3. Mike Anderson has made rebounding a priority heading into his fourth and most pivotal season as the Arkansas coach. “Rebounding is the ending of the defense,” sophomore forward Bobby Portis told SI.com. “You can play defense for 33 seconds or 34 seconds and they can shoot, and they get the rebound back and there’s no point in playing defense.” Better rebounding would be a big way to reverse the struggles the Razorbacks have had away from Bud Walton Arena under Anderson. Incredibly, Arkansas still managed to go 8-1 when outrebounded at home last season, but this record flipped to just 3-8 when the Razorbacks were outclassed on the glass away from Fayetteville. Giving more playing time to Jacorey Williams (14.4 total rebounding percentage/9.2 minutes per game) and Moses Kingsley (13.1 total rebounding percentage/11.5 minutes per game) could be part of the answer this season.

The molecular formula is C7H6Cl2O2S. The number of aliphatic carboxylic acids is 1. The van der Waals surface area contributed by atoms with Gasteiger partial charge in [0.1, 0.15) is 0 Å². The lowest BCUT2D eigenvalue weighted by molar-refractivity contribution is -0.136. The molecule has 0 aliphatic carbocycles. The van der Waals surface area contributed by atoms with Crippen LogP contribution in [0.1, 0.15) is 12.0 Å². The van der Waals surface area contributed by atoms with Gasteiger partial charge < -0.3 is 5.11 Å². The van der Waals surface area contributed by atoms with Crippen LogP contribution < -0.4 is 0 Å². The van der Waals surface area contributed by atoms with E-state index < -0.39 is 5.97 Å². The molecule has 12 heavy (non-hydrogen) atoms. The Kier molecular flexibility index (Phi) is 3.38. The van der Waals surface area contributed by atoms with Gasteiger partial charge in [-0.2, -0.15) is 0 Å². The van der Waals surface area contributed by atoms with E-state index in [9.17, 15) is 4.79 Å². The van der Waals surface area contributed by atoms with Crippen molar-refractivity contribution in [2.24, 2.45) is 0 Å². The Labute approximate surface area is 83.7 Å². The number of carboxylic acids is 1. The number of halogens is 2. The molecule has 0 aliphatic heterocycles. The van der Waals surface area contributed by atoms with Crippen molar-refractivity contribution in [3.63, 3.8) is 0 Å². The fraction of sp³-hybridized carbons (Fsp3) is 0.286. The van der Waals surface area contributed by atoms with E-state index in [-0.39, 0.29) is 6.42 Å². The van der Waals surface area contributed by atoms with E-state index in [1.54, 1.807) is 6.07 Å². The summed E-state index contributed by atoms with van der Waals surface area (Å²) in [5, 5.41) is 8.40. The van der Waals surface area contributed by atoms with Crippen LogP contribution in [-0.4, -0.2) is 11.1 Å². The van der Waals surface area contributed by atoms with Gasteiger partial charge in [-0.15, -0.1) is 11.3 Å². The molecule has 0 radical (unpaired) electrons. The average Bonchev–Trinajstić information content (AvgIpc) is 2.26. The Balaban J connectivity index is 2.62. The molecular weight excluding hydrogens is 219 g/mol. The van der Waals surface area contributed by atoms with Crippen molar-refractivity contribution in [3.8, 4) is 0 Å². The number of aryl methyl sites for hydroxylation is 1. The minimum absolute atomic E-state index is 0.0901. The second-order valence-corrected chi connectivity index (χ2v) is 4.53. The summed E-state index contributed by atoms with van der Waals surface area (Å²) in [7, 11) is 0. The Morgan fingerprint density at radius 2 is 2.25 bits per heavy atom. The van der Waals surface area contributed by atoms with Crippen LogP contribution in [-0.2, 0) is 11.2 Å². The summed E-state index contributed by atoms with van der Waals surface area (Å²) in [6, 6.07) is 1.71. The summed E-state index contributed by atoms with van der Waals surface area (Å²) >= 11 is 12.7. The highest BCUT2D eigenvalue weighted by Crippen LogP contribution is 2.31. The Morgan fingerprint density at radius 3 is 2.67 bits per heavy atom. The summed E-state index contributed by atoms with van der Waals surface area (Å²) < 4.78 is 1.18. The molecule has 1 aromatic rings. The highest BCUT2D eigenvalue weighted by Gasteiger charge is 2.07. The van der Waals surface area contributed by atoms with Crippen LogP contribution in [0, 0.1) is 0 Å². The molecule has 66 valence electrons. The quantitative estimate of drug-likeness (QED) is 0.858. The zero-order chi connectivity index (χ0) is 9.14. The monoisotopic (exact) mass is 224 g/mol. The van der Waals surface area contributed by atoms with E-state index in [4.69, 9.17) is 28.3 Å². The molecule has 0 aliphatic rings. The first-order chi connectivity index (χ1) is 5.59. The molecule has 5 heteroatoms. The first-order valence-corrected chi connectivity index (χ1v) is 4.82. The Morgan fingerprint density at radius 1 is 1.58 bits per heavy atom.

4. Kim Anderson faced an opponent for the first time as Missouri’s head coach on Wednesday, as the Tigers beat Division II William Jewell College, 72-31. One interesting tidbit from the game was that Anderson used all three of his point guardsWes Clark, Keith Shamburger and Tramaine Isabell – in the same lineup. “We practice it a lot, playing with two other point guards,” Clark told the Kansas City Star. “It makes it easier for me because the team has to spread out and play more, like, against the shooters, so it makes it easier for me to drive.” This type of tinkering and innovation will be especially important for Anderson as he replaces virtually all of Missouri’s scoring from last season.